India has been at the heart of the global trade in textiles since ancient times, and cotton has been at the heart of the Subcontinent's economy for millennia. Indian dyed and painted cottons were admired in and traded to the Far East and the Mediterranean world for many generations before European interest in chintz created a new market. The trade in Indian cloth flourished due to the ability of its craftsmen to create a multitude of detailed and expressive patterns with strong and fast colours. Such textiles gained high esteem among the elite at home and abroad, ultimately acquiring heirloom status. Karun Thakar has been collecting textile art for more than 30 years, and has one of the world's leading private collections from the Indian Subcontinent, with costume and fabrics from the 14th century through to the early 20th. Aspects of the Thakar Collection have been exhibited in the Victoria & Albert Museum in London and at the Metropolitan Museum of Art in New York. The Indian dyed and painted cotton cloths in the Thakar Collection are perhaps the best in private hands. Many have never previously been published.Dating from the 15th century onwards, the collection illustrates the trade in textiles across the Indian Ocean with the Malay-Indonesian world, with Sri Lanka, Armenia and Europe, as well as within the Indian domestic market.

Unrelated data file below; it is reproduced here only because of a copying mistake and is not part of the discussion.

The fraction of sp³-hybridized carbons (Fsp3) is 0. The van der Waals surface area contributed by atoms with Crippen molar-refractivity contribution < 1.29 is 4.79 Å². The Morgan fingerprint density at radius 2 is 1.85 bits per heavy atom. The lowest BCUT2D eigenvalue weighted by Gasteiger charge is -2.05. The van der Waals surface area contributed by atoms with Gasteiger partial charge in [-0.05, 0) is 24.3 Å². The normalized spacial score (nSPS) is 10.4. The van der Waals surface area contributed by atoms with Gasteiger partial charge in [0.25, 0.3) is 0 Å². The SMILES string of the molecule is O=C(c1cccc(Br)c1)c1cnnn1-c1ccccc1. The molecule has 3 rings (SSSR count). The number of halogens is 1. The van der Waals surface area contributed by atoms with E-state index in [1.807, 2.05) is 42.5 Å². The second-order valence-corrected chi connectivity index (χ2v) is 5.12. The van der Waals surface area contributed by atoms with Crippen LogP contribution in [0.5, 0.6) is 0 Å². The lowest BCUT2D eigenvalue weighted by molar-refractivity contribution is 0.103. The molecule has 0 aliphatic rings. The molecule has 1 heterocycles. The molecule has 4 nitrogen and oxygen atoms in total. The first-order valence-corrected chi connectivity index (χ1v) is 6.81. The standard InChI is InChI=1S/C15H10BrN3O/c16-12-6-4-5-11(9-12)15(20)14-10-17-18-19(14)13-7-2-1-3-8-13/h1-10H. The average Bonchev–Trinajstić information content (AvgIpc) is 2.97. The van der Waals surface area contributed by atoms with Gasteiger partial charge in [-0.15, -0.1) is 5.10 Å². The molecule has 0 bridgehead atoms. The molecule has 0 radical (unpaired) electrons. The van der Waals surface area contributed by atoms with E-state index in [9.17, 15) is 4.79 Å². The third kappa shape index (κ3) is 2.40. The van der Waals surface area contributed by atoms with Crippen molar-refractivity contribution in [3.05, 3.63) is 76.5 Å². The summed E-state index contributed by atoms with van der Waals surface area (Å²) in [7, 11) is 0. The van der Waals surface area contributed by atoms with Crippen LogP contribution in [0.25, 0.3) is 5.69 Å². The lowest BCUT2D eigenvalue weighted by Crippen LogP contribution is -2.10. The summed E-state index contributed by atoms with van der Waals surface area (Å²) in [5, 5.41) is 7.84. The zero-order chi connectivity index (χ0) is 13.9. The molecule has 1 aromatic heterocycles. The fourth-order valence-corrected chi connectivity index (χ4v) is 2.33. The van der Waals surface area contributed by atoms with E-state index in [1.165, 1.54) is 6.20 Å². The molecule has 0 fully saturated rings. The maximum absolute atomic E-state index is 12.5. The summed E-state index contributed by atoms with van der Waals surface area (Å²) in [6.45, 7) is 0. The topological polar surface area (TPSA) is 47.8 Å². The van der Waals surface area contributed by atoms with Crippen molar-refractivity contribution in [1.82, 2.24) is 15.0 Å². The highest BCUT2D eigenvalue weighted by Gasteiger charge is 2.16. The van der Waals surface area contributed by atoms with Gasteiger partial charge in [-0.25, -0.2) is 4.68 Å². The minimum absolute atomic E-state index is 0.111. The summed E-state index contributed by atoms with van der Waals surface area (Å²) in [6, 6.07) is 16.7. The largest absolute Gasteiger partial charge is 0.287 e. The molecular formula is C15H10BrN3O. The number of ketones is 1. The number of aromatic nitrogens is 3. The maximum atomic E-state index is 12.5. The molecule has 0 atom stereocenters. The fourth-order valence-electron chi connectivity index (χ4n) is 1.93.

John Guy is the Florence and Herbert Irving Curator of the Arts of South and Southeast Asia, Department of Asia Art, The Metropolitan Museum of Art, New York, and an elected Fellow of the Society of Antiquaries, London. His major publications include: Woven Cargoes: Indian Textiles in the East (1998), Indian Temple Sculpture (2007), Wonder of the Age: Master Painters of India, 1100-1900, and Lost Kingdoms. Hindu-Buddhist Sculpture of Early Southeast Asia (2014).